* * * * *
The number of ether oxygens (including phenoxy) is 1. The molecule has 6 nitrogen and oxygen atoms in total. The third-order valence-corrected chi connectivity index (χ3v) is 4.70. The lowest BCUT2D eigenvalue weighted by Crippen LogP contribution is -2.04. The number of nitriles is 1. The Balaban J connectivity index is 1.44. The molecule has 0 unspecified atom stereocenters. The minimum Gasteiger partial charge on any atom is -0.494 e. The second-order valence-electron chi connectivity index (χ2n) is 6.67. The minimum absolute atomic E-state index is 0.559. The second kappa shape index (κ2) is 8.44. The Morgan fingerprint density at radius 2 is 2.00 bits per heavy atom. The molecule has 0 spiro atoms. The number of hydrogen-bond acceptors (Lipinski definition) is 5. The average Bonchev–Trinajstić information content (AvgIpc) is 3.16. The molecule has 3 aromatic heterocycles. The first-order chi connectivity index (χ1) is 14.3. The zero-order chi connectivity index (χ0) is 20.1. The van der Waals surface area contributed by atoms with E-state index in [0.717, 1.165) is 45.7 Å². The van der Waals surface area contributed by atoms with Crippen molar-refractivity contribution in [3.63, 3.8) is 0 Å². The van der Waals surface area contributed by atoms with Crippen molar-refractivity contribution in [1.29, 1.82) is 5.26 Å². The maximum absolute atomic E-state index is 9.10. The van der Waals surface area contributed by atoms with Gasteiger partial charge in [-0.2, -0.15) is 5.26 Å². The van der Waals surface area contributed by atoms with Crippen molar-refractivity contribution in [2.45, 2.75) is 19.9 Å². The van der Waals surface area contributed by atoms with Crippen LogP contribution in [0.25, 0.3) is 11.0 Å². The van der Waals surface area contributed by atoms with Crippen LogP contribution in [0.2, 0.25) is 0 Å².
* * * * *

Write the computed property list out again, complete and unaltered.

The number of ether oxygens (including phenoxy) is 1. The molecule has 6 nitrogen and oxygen atoms in total. The third-order valence-corrected chi connectivity index (χ3v) is 4.70. The lowest BCUT2D eigenvalue weighted by Crippen LogP contribution is -2.04. The number of nitriles is 1. The Balaban J connectivity index is 1.44. The molecule has 0 unspecified atom stereocenters. The minimum Gasteiger partial charge on any atom is -0.494 e. The second-order valence-electron chi connectivity index (χ2n) is 6.67. The minimum absolute atomic E-state index is 0.559. The second kappa shape index (κ2) is 8.44. The Morgan fingerprint density at radius 2 is 2.00 bits per heavy atom. The molecule has 0 spiro atoms. The number of hydrogen-bond acceptors (Lipinski definition) is 5. The average Bonchev–Trinajstić information content (AvgIpc) is 3.16. The molecule has 3 aromatic heterocycles. The first-order chi connectivity index (χ1) is 14.3. The zero-order chi connectivity index (χ0) is 20.1. The van der Waals surface area contributed by atoms with E-state index in [0.717, 1.165) is 45.7 Å². The van der Waals surface area contributed by atoms with Crippen molar-refractivity contribution in [3.63, 3.8) is 0 Å². The van der Waals surface area contributed by atoms with Crippen molar-refractivity contribution in [1.29, 1.82) is 5.26 Å². The maximum absolute atomic E-state index is 9.10. The van der Waals surface area contributed by atoms with Gasteiger partial charge in [-0.2, -0.15) is 5.26 Å². The van der Waals surface area contributed by atoms with Crippen molar-refractivity contribution in [2.45, 2.75) is 19.9 Å². The van der Waals surface area contributed by atoms with Crippen LogP contribution in [0.25, 0.3) is 11.0 Å². The van der Waals surface area contributed by atoms with Crippen LogP contribution in [0.2, 0.25) is 0 Å².